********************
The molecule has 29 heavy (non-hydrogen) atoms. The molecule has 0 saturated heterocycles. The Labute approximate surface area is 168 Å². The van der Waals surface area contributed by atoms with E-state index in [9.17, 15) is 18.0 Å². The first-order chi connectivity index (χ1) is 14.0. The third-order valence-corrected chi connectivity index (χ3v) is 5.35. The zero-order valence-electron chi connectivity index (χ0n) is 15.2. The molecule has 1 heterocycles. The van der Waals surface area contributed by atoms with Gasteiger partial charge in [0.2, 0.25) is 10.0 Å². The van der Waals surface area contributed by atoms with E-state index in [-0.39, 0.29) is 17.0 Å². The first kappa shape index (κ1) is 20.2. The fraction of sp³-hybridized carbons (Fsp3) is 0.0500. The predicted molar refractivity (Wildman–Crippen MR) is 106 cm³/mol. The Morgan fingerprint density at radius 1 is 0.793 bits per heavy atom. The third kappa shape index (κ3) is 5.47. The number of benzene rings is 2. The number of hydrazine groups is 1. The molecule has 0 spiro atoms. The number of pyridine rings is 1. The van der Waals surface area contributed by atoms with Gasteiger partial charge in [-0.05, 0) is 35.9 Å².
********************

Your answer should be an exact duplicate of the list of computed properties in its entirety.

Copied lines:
The molecule has 29 heavy (non-hydrogen) atoms. The molecule has 0 saturated heterocycles. The Labute approximate surface area is 168 Å². The van der Waals surface area contributed by atoms with E-state index in [9.17, 15) is 18.0 Å². The first-order chi connectivity index (χ1) is 14.0. The third-order valence-corrected chi connectivity index (χ3v) is 5.35. The zero-order valence-electron chi connectivity index (χ0n) is 15.2. The molecule has 1 heterocycles. The van der Waals surface area contributed by atoms with Gasteiger partial charge in [0.2, 0.25) is 10.0 Å². The van der Waals surface area contributed by atoms with E-state index in [-0.39, 0.29) is 17.0 Å². The first kappa shape index (κ1) is 20.2. The fraction of sp³-hybridized carbons (Fsp3) is 0.0500. The predicted molar refractivity (Wildman–Crippen MR) is 106 cm³/mol. The Morgan fingerprint density at radius 1 is 0.793 bits per heavy atom. The third kappa shape index (κ3) is 5.47. The number of benzene rings is 2. The number of hydrazine groups is 1. The molecule has 0 spiro atoms. The number of pyridine rings is 1. The van der Waals surface area contributed by atoms with Gasteiger partial charge in [-0.05, 0) is 35.9 Å².